Checking on sub-agents and introducers can save time and cost, says Andy Homer
If you are wrestling with the problem of what to do with sub agents and introducers in the run up to FSA regulation, here's an approach that might just help. We have developed a four-stage planning process :
Stage 1 stock-taking
Stage 2 intelligence gathering
Stage 3 communication and education
Stage 4 reappointments.
In terms of 'stock-taking', it is important to get a full picture of how many sub-agents and introducers you have, who they are, what products they promote on your behalf and, of course, how much business they generate. Stage 1 provides a complete inventory, and becomes a reference for all other stages to work from.
While 'culling' is not on our agenda, it is important to remember that there will be an additional regulatory cost in maintaining these relationships under FSA rules and, like us, you will need to be satisfied that this minimum fixed cost pays for itself. If you haven't got to this stage yet, I'd be worried.
Intelligence gathering is itself a two-stage step. Firstly, you need to find out what these sub-agents and introducers plan to do with effect from 14 January 2005. Are they going for direct authorisation; are they looking to be an appointed representative (and if so who with, and are they looking for multi-principal arrangements); are they planning to join a network; or are they going to pare back their activities to that of introducer status?
Second, it is very important to discover exactly what insurance intermediation activities they perform. I suspect that many who call themselves introducers are actually straying into what will become regulated activities. To this end, there's really no avoiding the perimeter guidance in CP187 to know the very subtle differences between what will, and will not be, a regulated activity - along with all the associated 'ifs' and 'buts'.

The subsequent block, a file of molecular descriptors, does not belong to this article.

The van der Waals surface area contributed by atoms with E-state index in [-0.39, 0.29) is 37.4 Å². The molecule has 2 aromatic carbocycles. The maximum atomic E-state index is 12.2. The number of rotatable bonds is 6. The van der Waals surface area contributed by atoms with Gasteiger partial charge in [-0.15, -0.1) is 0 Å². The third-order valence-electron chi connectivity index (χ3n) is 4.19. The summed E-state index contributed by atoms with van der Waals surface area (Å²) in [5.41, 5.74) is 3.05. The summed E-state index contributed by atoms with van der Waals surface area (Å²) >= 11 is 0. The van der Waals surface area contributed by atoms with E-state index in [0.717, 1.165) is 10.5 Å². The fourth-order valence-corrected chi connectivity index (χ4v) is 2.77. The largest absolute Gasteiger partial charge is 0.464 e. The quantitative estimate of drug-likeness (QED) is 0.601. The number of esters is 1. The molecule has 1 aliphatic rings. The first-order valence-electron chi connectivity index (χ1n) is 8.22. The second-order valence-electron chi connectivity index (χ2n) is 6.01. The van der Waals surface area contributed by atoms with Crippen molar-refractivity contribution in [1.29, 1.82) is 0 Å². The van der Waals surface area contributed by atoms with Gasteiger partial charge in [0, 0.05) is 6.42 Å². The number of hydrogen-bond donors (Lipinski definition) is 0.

Stage 3 is about talking to your sub-agents and introducers - since some (particularly introducers), may not even have heard of the FSA let alone the impending regulation. Many more may possibly think that becoming an appointed representative is an easy cop-out, and so one cannot always rely on the box that is ticked being a certain view of their intentions. The educational element stems from these conversations and is aimed at giving sub-agents and introducers an informed view as to their options. Doing so also improves the Stage 2 intelligence gathering.
The last stage involves developing the due diligence and application form aspects, drafting appointed representative and introducer agreements, and developing an ongoing compliance monitoring process and procedure. These formalities provide us with the instruments to be able to reappoint our sub-agents and introducers in a manner that ensures future compliance.
If you haven't a plan in process you might want to consider the approach described above. The important thing is to proactively manage the future of your distribution, and not allow nature to simply take its course. Now, you know that this is the case, but how much progress have you made? In effect you have until June to 'get sorted'. No one wants the nightmare of a paperchase in the second half of 2004 as the clock ticks down.